I used to think that being smart was the thing to be. Not anymore. What you need to be is resilient. While a smart person pauses to analyze, I keep trying and trying until I get it. No pause needed.
Go on. Live your life. Love the gifts you have and put them to good use. Don't measure yourself by how you compare to others. But how you compare to your own past. Keep moving. Be resilient.
But where this really hit me was just two years after college, trying to write a large technical book (on HTML). I'm just now completing the task after 9 long months.
It seemed like my mind broke, not because it was hard, but because of some other invisible wall. I still don't have the words for it. Writing about other things and reading other writing seemed to be the only thing that helped. It was easy to write about the topics of my expertise, but so much of the book was material that I had only heard of, and had to immerse myself in completely before I could even begin the task of writing. The project was therefore a set of many tasks within tasks.
> Regardless of whether or not they like or dislike the material, they break the challenge of studying for a test or completing an assignment into small problems, working away until they know, not think, but absolutely know that they are ready.
There are four or five poems I read almost every day as a sort of cathartic ritual, and one of them is The Ladder of St. Augustine, by Henry Wadsworth Longfellow (of Paul Revere fame). The snippet that runs through my mind constantly:
We have not wings, we cannot soar;
But we have feet to scale and climb
By slow degrees, by more and more,
The cloudy summits of our time.
The mighty pyramids of stone
That wedge-like cleave the desert airs,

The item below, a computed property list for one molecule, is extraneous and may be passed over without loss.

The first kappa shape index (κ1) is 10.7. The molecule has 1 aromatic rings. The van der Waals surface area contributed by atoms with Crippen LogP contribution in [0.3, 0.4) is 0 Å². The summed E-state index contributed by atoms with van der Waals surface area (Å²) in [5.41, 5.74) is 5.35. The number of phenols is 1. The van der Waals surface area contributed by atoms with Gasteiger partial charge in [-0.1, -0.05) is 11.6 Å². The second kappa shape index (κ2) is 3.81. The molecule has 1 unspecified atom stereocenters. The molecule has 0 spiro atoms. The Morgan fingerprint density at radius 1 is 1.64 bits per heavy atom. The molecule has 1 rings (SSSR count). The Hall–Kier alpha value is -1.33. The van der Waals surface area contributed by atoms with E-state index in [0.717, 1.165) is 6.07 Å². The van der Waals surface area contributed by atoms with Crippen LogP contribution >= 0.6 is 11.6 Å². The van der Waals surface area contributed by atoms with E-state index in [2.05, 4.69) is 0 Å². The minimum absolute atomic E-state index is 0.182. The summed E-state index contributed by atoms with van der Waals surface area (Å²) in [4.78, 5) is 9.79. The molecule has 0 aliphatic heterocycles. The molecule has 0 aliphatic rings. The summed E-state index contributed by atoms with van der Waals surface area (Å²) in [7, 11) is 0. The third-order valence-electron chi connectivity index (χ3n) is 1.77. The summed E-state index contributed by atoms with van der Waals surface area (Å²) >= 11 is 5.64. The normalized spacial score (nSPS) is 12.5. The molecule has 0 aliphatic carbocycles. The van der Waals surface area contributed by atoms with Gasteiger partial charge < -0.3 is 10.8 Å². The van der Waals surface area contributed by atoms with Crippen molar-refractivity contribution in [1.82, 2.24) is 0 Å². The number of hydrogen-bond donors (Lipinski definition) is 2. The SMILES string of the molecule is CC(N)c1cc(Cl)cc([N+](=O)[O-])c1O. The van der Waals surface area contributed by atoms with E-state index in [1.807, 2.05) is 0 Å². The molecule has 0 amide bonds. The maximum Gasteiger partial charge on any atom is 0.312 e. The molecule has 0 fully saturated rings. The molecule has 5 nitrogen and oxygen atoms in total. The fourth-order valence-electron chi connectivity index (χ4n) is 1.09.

When nearer seen, and better known,
Are but gigantic flights of stairs.
The distant mountains, that uprear
Their solid bastions to the skies,
Are crossed by pathways, that appear
As we to higher levels rise.
The heights by great men reached and kept
Were not attained by sudden flight,
But they, while their companions slept,
Were toiling upward in the night.
It honestly sounds like you do not have similar issues at all.
Everybody has an experience or story about where they hit a wall with something in their life. This post was specifically about hitting a wall in college.
Writing a book is quite a different task from taking college classes. It's also not something where you can easily compare yourself against others, which was a huge component of this post.
The point I should have made instead of comparing it to myself is that I don't think its collegiate difficulty per se that is problematic for a lot of people. Instead I think the problem is large (seemingly too large) tasks, and people like the OP and myself never learned how to deal with them until far too late.
Had I gone to a college that assigned larger homework I don't think I would have done nearly as well, so my chance to attempt a non-trivial sized project until I was out of school.
Wonderful! I'd love to hear about them. I also have a few go-to poems for those days I feel unbalanced. The two I've probably digested the most would be "If--" by Rudyard Kipling, and "Desiderata" by Max Ehrmann. They're not exactly hidden gems, and I've even seen them floated around HN from time to time, but man do they work.
Out of curiosity, if it isn't too personal, which are the other ones?
Mad River, also by HW Longellow (I live on this river)
St. Augustine, which was above